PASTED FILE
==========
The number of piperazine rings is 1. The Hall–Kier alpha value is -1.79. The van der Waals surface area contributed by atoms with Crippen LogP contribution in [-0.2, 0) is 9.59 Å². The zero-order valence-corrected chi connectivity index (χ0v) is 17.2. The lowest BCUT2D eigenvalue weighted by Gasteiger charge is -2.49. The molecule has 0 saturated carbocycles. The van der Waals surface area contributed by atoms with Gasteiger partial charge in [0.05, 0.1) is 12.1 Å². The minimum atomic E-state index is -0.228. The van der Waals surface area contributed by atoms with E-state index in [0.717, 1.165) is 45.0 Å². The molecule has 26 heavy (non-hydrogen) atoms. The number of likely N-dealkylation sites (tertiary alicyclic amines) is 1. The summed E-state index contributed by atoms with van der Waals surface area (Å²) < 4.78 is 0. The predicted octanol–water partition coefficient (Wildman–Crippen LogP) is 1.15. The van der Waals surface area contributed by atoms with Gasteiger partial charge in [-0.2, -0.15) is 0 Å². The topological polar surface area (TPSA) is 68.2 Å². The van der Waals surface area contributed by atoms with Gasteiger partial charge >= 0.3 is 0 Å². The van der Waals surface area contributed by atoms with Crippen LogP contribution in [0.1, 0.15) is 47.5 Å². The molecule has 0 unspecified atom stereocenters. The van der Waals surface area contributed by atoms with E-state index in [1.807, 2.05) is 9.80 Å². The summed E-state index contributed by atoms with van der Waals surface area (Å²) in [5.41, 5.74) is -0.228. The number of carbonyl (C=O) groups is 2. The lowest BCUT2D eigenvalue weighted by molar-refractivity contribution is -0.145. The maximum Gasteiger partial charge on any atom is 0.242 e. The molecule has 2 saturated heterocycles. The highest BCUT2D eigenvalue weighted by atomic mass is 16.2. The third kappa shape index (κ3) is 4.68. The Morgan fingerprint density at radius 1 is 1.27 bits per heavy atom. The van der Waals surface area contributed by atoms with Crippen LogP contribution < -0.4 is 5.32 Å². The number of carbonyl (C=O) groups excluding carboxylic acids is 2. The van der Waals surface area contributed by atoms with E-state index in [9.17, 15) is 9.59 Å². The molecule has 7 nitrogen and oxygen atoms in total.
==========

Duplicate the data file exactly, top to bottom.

The number of piperazine rings is 1. The Hall–Kier alpha value is -1.79. The van der Waals surface area contributed by atoms with Crippen LogP contribution in [-0.2, 0) is 9.59 Å². The zero-order valence-corrected chi connectivity index (χ0v) is 17.2. The lowest BCUT2D eigenvalue weighted by Gasteiger charge is -2.49. The molecule has 0 saturated carbocycles. The van der Waals surface area contributed by atoms with Gasteiger partial charge in [0.05, 0.1) is 12.1 Å². The minimum atomic E-state index is -0.228. The van der Waals surface area contributed by atoms with E-state index in [0.717, 1.165) is 45.0 Å². The molecule has 26 heavy (non-hydrogen) atoms. The number of likely N-dealkylation sites (tertiary alicyclic amines) is 1. The summed E-state index contributed by atoms with van der Waals surface area (Å²) < 4.78 is 0. The predicted octanol–water partition coefficient (Wildman–Crippen LogP) is 1.15. The van der Waals surface area contributed by atoms with Gasteiger partial charge in [-0.2, -0.15) is 0 Å². The topological polar surface area (TPSA) is 68.2 Å². The van der Waals surface area contributed by atoms with Gasteiger partial charge >= 0.3 is 0 Å². The van der Waals surface area contributed by atoms with Crippen LogP contribution in [0.1, 0.15) is 47.5 Å². The molecule has 0 unspecified atom stereocenters. The van der Waals surface area contributed by atoms with E-state index in [1.807, 2.05) is 9.80 Å². The summed E-state index contributed by atoms with van der Waals surface area (Å²) in [5.41, 5.74) is -0.228. The number of carbonyl (C=O) groups is 2. The lowest BCUT2D eigenvalue weighted by molar-refractivity contribution is -0.145. The maximum Gasteiger partial charge on any atom is 0.242 e. The molecule has 2 saturated heterocycles. The highest BCUT2D eigenvalue weighted by atomic mass is 16.2. The third kappa shape index (κ3) is 4.68. The Morgan fingerprint density at radius 1 is 1.27 bits per heavy atom. The van der Waals surface area contributed by atoms with Crippen LogP contribution < -0.4 is 5.32 Å². The number of carbonyl (C=O) groups excluding carboxylic acids is 2. The van der Waals surface area contributed by atoms with E-state index in [9.17, 15) is 9.59 Å². The molecule has 7 nitrogen and oxygen atoms in total.